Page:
Let’s look at lilacs. We call them
lilac trees, but in most parts of
Australia they are really just big,
round-headed deciduous shrubs, most
of which seldom grow more than 4m
tall with a spread of about the same.
We grow them in our gardens for
their beautiful, sweetly fragrant flower
trusses, carried in mid to late spring
in a range of colours including white,
violet, blue, lilac, pink, magenta and
purple. The flowers are clustered in
showy panicles that should be upright,
but tend to droop with the weight of
the densely packed, waxy blooms.
The technique for planting lilacs is different from planting other bare-rooted
plants, and the roots develop above the graft union to form a strong tree.
Lilacs need a cold, frosty winter to
bloom to perfection. They thrive in
slightly alkaline soil and detest acidic
conditions. A dressing of lime every
autumn where soil has a pH of 6.5 or
lower stimulates heavy, leafy growth.
I remember seeing some stunning
lilacs in North America, with rich green
foliage and masses of huge blooms.
The panicles were so large and heavy
that they dragged the branches down
almost to the ground. The secret was
in the soil. It had a pH of 8, which is
surprisingly alkaline, but they clearly
loved growing in such conditions.
Lilacs develop lovely deep roots
over time, and mature specimens are
remarkably drought tolerant. However,
they will certainly benefit from a slow
monthly soak during dry summers.
PHOTOS IAN HOFSTETTER/PETER CUNDALL
There are more than 1500 named
lilac cultivars, some quite vigorous.
The most commonly grown in Australian
gardens are cultivated varieties of
Syringa vulgaris, many of which have
been developed in France. Most of
these have rich green, heart-shaped
leaves and, even when not in flower
in late spring and early summer, make
outstanding garden specimens. They
are excellent hedging plants which,
when planted 3m apart in a row, grow
to form a superb privacy screen.
Dig an extra-deep Place a stake
hole. Form a mound across the hole to
at the base of the hole check that the graft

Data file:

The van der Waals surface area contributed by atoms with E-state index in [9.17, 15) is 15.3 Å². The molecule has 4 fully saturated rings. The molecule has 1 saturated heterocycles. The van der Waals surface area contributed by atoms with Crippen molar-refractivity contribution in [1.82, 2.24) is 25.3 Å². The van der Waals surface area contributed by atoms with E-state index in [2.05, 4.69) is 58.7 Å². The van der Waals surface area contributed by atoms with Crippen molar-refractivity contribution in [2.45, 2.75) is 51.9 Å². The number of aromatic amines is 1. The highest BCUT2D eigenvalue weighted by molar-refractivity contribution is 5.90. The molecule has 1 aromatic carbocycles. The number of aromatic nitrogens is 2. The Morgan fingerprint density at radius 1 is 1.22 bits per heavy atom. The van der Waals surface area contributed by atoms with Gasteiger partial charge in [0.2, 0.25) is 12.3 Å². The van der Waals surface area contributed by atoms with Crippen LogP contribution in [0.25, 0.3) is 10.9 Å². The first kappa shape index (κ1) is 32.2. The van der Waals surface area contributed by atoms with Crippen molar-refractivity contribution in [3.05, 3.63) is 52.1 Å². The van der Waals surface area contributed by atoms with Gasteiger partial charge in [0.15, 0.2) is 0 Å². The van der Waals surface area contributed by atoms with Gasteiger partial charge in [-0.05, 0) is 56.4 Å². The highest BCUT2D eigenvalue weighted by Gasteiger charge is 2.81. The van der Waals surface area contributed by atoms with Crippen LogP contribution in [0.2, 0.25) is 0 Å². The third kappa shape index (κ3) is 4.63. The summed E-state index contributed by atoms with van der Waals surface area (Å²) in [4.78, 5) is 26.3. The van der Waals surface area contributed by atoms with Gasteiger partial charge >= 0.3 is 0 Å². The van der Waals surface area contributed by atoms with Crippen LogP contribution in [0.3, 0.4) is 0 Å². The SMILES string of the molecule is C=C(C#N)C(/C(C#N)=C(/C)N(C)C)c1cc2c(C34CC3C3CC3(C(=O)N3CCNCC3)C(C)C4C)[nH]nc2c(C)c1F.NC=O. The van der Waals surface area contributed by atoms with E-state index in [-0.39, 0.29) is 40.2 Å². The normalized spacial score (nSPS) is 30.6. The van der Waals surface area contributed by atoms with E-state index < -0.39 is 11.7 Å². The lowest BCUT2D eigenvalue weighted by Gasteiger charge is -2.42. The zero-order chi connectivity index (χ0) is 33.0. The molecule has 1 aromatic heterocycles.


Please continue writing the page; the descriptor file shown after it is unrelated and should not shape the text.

and sit the roots over it. union is below ground.
Backfill the planting
hole with soil, making
sure the graft union is
buried. Water well.
Perhaps the most
amazing thing about
lilacs is their longevity.
I’ve seen some plants
that were well over
100 years old, and they
were still flourishing.
Lilac plants are best purchased in
winter, while dormant, and are usually
sold as bare-rooted plants. Although
the trend overseas is to grow them
on their own roots, most lilacs sold in
Australia are grafted onto common lilac
or a fellow member of the Oleaceae
family, such as privet. This means
that if they are not planted correctly,
suckering can be a constant problem.
When plants are grafted onto common
lilac stock, the leaves of suckers look
similar to the main plant, making it
difficult to identify them as suckers.
If not controlled, suckers invariably
overwhelm and swamp less vigorous
did you know?
+ Purple lilac flowers are thought to symbolise the emotion of
being in love, while white lilacs represent youthful innocence.
cultivars, and gardeners often don’t
realise this is happening until inferior
flowers of the wrong colour appear.
However, when privet is used as
rootstock, the suckers are easily
identified and they can be cut back
hard. This pruning, which needs to be
carried out when suckers are actively
growing in summer, sharply reduces
their vigour, giving good control.
Plants are grafted onto privet stock
because of a well-understood condition
called delayed incompatibility. Most
privet grafts have a relatively short life
of five to 10 years – just long enough
for the named lilac to form its own
roots before the rootstock and graft
fail. Known as ‘nurse-grafting’, this
technique is used with certain plants
that are hard to strike from cuttings.
It is possible to prevent suckering
by planting lilacs in a manner quite
different to that used for most other
bare-rooted trees or shrubs. For this
method to succeed, the lilac plants
need to be planted in well-drained
ground that doesn’t contain any subsoil
clay. Dig an extra-deep hole and bury
the plants deeper than you normally
would, so the graft union is buried
below the surface. Although this is
contrary to the normal rules of good
planting, it actually works.
Being surrounded by moist soil
encourages the scion, which is the
part of the stem just above the graft
May 2008 Gardening Australia 21